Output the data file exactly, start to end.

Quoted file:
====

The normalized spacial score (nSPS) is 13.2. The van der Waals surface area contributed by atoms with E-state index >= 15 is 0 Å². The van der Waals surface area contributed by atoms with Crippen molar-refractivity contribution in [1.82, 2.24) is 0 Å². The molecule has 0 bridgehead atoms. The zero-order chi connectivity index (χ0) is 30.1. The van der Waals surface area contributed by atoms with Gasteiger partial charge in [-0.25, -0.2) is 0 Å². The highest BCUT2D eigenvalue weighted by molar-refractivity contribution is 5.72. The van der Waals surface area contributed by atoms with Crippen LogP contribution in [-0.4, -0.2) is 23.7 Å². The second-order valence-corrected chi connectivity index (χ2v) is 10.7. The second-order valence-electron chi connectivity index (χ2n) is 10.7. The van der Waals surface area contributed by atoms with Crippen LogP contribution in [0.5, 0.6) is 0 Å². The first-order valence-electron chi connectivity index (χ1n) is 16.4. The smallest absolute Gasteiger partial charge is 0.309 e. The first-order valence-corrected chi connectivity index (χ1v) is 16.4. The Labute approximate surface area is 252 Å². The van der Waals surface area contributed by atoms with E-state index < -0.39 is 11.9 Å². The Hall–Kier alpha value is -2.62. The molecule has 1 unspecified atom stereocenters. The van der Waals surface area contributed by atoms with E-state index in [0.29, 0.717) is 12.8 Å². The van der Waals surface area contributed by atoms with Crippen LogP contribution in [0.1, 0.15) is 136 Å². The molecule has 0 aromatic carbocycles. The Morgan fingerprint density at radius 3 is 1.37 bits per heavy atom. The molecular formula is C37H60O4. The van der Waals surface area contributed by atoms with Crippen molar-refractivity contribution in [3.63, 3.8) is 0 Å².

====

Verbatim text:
The normalized spacial score (nSPS) is 13.2. The van der Waals surface area contributed by atoms with E-state index >= 15 is 0 Å². The van der Waals surface area contributed by atoms with Crippen molar-refractivity contribution in [1.82, 2.24) is 0 Å². The molecule has 0 bridgehead atoms. The zero-order chi connectivity index (χ0) is 30.1. The van der Waals surface area contributed by atoms with Gasteiger partial charge in [-0.25, -0.2) is 0 Å². The highest BCUT2D eigenvalue weighted by molar-refractivity contribution is 5.72. The van der Waals surface area contributed by atoms with Crippen LogP contribution in [-0.4, -0.2) is 23.7 Å². The second-order valence-corrected chi connectivity index (χ2v) is 10.7. The second-order valence-electron chi connectivity index (χ2n) is 10.7. The van der Waals surface area contributed by atoms with Crippen LogP contribution in [0.5, 0.6) is 0 Å². The first-order valence-electron chi connectivity index (χ1n) is 16.4. The smallest absolute Gasteiger partial charge is 0.309 e. The first-order valence-corrected chi connectivity index (χ1v) is 16.4. The Labute approximate surface area is 252 Å². The van der Waals surface area contributed by atoms with E-state index < -0.39 is 11.9 Å². The Hall–Kier alpha value is -2.62. The molecule has 1 unspecified atom stereocenters. The van der Waals surface area contributed by atoms with E-state index in [0.29, 0.717) is 12.8 Å². The van der Waals surface area contributed by atoms with Crippen LogP contribution in [0.1, 0.15) is 136 Å². The molecule has 0 aromatic carbocycles. The Morgan fingerprint density at radius 3 is 1.37 bits per heavy atom. The molecular formula is C37H60O4. The van der Waals surface area contributed by atoms with Crippen molar-refractivity contribution in [3.63, 3.8) is 0 Å².